Here’s the fix – DON’T BUY THE BRANDING. It’s a MOVEMENT – and the only way to move forward, is to continue refining and progressing.

    Have we forgotten? A huge part of Feminism is fighting against those who try to tell us as women who we are, what we can do, what we should do, how we should be. Why should we allow them to define our movement?

  2. For this topic, I think this post has more to do with the topic than the privilege one; I wrote it in response to BFP’s post.

    Studying Women: A Mirrorless Act

  3. Thanks, Sylvia. I just wanted to link to your knapsack post so badly. Perhaps that should be in the Ally Work section and the Studying Women post should be in the Criticisms section?

  4. Amy, sorry for the delay in publishing your comment. The spaminator grabbed it for some reason.

    Have we forgotten? A huge part of Feminism is fighting against those who try to tell us as women who we are, what we can do, what we should do, how we should be. Why should we allow them to define our movement?

    As someone who embraces the label “feminist”, this is very much how I feel. I can however see why others might feel differently.

  5. I think that would probably be best.

  6. The link for “More on Full Frontal Feminism” is me, Donna J or Donna Johnson, not Donna Darko, we are two different WOC bloggers.

  7. So sorry, Donna – I followed someone else’s link who attributed it to Donna Darko and I didn’t check. I’ll fix it right now.

  8. No problem. You wouldn’t believe how often we get mistaken for each other.

  9. LOL, Donna. That is sad because I think that most people who read both of you should be able to tell you apart. You have two very different voices and different ideas.

    But don’t you hate it when you take a link from someone else and find out they had something wrong? I’ve done that a few times myself… so embarrassing. 🙂

    TT – Thank you for including my post in your links. I do want to clarify that it was written in about 10 minutes flat and does not fully and accurately flesh out all the depth of my thoughts and feelings. So alot of people reading it are offended, which was never my intention and I apologize to any of your readers that might take it as an attack on their own dearly held beliefs. I respect every woman’s right to label herself as she desires and I deeply respect and love many many women who do consider themselves feminist, I just personally don’t care for the label myself.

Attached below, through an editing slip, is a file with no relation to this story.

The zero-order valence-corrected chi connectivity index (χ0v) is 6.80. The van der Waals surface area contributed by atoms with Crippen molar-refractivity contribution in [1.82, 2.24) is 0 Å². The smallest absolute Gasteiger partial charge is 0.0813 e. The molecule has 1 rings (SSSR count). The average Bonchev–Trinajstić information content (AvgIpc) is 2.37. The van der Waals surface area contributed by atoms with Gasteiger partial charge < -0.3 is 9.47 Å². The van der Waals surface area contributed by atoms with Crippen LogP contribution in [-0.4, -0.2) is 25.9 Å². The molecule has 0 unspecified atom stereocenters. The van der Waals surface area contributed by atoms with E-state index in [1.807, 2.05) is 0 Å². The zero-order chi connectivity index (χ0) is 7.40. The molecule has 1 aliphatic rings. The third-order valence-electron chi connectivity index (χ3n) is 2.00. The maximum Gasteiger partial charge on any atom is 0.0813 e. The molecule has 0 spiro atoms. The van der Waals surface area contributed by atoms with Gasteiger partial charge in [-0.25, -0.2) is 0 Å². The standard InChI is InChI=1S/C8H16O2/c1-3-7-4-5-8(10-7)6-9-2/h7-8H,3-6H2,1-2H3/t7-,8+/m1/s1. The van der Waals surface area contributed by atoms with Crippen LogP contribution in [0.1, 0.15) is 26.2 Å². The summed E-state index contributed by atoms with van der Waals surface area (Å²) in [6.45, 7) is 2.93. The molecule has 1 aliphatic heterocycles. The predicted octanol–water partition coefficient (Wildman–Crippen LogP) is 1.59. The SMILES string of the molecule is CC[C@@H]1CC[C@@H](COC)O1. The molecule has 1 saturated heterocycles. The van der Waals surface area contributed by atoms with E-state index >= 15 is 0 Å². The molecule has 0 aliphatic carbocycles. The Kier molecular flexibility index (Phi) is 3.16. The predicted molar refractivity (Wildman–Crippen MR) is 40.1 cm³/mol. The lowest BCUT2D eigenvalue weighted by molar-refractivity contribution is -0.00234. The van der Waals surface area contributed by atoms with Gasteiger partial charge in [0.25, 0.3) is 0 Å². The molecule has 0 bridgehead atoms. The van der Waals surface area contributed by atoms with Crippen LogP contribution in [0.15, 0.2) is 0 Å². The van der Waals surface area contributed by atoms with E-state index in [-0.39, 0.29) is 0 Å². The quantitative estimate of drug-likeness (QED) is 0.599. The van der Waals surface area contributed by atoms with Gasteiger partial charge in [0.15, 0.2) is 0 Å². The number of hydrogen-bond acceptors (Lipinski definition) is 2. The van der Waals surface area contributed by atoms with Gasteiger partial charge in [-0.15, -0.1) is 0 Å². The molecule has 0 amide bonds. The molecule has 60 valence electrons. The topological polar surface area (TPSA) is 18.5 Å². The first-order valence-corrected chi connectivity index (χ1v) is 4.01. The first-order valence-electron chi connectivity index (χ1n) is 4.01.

10. Thanks for dropping by, Aaminah. I did understand that, but considering all the flak you copped I can understand your wish for clarification.

    Those of us who want an (ideal) feminism which truly represents all women are just saddened when others don’t find that feminism is the word for them.

    That doesn’t mean that they’re wrong, just that feminism isn’t as ideal as it might like to be.

  11. Quick comment to keep this post updated in the wake of brownfemipower and Blackamazon deciding to leave blogging and the silencing and disappearing of their voices by the mainstream that led to their decisions:

    It’s easy to find the views of the larger feminist blogs on this latest fuck-up i.e. the views of white American feminist bloggers. It’s somewhat harder to find the views of WoC and RWoC bloggers, and when mainstream blogs do link to smaller WoC blogs it’s often to offer up a single voice as if it speaks for all. It would be great if FF101 readers offered up lots of links to all sorts of bloggers discussing the problems with the way that much of mainstream feminism talks the talk but doesn’t walk the walk when it comes to race.

    Latoya at Racialicious:

    How horrible is it to not be surprised? To see the conversation gradually rolling downhill, to know that this is the same conversation that has happened dozens of times, to see the same patterns being repeated, to hear non-allies serve up the same arguments over and over as if they were new, as if they were nothing we heard before.